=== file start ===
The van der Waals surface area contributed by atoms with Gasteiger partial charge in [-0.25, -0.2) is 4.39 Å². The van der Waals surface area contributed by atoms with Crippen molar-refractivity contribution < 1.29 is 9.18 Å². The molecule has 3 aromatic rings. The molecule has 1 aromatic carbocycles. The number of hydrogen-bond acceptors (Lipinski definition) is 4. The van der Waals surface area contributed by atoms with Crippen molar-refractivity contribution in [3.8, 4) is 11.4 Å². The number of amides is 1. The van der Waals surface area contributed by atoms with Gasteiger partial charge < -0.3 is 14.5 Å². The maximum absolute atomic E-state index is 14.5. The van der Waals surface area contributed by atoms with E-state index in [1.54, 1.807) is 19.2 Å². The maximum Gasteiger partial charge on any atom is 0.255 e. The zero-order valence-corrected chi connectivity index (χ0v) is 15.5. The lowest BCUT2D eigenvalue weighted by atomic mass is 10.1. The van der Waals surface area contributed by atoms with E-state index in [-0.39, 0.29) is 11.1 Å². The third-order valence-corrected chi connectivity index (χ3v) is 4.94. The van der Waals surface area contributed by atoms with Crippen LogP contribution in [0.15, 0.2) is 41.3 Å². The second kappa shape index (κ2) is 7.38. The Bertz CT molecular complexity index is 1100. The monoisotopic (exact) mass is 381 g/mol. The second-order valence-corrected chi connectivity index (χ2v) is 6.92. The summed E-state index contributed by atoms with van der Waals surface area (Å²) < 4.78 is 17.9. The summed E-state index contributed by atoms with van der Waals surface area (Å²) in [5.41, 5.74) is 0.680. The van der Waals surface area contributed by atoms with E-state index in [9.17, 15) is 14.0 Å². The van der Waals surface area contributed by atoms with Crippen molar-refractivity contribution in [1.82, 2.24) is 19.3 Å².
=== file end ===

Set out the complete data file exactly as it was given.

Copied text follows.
The van der Waals surface area contributed by atoms with Gasteiger partial charge in [-0.25, -0.2) is 4.39 Å². The van der Waals surface area contributed by atoms with Crippen molar-refractivity contribution < 1.29 is 9.18 Å². The molecule has 3 aromatic rings. The molecule has 1 aromatic carbocycles. The number of hydrogen-bond acceptors (Lipinski definition) is 4. The van der Waals surface area contributed by atoms with Crippen molar-refractivity contribution in [3.8, 4) is 11.4 Å². The number of amides is 1. The van der Waals surface area contributed by atoms with Gasteiger partial charge < -0.3 is 14.5 Å². The maximum absolute atomic E-state index is 14.5. The van der Waals surface area contributed by atoms with E-state index in [1.54, 1.807) is 19.2 Å². The maximum Gasteiger partial charge on any atom is 0.255 e. The zero-order valence-corrected chi connectivity index (χ0v) is 15.5. The lowest BCUT2D eigenvalue weighted by atomic mass is 10.1. The van der Waals surface area contributed by atoms with E-state index in [-0.39, 0.29) is 11.1 Å². The third-order valence-corrected chi connectivity index (χ3v) is 4.94. The van der Waals surface area contributed by atoms with Crippen LogP contribution in [0.15, 0.2) is 41.3 Å². The second kappa shape index (κ2) is 7.38. The Bertz CT molecular complexity index is 1100. The monoisotopic (exact) mass is 381 g/mol. The second-order valence-corrected chi connectivity index (χ2v) is 6.92. The summed E-state index contributed by atoms with van der Waals surface area (Å²) < 4.78 is 17.9. The summed E-state index contributed by atoms with van der Waals surface area (Å²) in [5.41, 5.74) is 0.680. The van der Waals surface area contributed by atoms with E-state index in [9.17, 15) is 14.0 Å². The van der Waals surface area contributed by atoms with Crippen molar-refractivity contribution in [1.82, 2.24) is 19.3 Å².